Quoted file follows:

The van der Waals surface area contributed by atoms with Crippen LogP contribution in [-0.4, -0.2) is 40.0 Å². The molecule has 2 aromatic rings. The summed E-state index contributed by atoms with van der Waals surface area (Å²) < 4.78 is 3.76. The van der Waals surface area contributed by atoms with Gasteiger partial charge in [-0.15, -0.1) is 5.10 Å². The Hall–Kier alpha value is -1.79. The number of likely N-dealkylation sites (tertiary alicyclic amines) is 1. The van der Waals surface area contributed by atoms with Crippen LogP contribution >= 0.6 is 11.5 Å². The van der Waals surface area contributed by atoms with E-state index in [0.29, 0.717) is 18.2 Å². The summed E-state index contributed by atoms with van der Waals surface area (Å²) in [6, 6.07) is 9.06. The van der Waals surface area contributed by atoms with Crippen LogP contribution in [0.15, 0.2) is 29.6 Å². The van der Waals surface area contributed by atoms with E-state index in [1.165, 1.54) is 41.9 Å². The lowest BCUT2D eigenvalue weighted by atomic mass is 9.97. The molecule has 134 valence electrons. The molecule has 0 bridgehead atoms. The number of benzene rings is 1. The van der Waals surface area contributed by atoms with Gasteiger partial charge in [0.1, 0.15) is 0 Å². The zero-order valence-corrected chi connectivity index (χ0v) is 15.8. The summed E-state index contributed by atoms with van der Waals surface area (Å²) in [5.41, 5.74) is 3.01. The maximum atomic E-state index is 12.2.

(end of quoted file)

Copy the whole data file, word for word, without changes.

The van der Waals surface area contributed by atoms with Crippen LogP contribution in [-0.4, -0.2) is 40.0 Å². The molecule has 2 aromatic rings. The summed E-state index contributed by atoms with van der Waals surface area (Å²) < 4.78 is 3.76. The van der Waals surface area contributed by atoms with Gasteiger partial charge in [-0.15, -0.1) is 5.10 Å². The Hall–Kier alpha value is -1.79. The number of likely N-dealkylation sites (tertiary alicyclic amines) is 1. The van der Waals surface area contributed by atoms with Crippen LogP contribution >= 0.6 is 11.5 Å². The van der Waals surface area contributed by atoms with E-state index in [0.29, 0.717) is 18.2 Å². The summed E-state index contributed by atoms with van der Waals surface area (Å²) in [6, 6.07) is 9.06. The van der Waals surface area contributed by atoms with Crippen LogP contribution in [0.15, 0.2) is 29.6 Å². The van der Waals surface area contributed by atoms with E-state index in [1.165, 1.54) is 41.9 Å². The lowest BCUT2D eigenvalue weighted by atomic mass is 9.97. The molecule has 134 valence electrons. The molecule has 0 bridgehead atoms. The number of benzene rings is 1. The van der Waals surface area contributed by atoms with Gasteiger partial charge in [0.1, 0.15) is 0 Å². The zero-order valence-corrected chi connectivity index (χ0v) is 15.8. The summed E-state index contributed by atoms with van der Waals surface area (Å²) in [5.41, 5.74) is 3.01. The maximum atomic E-state index is 12.2.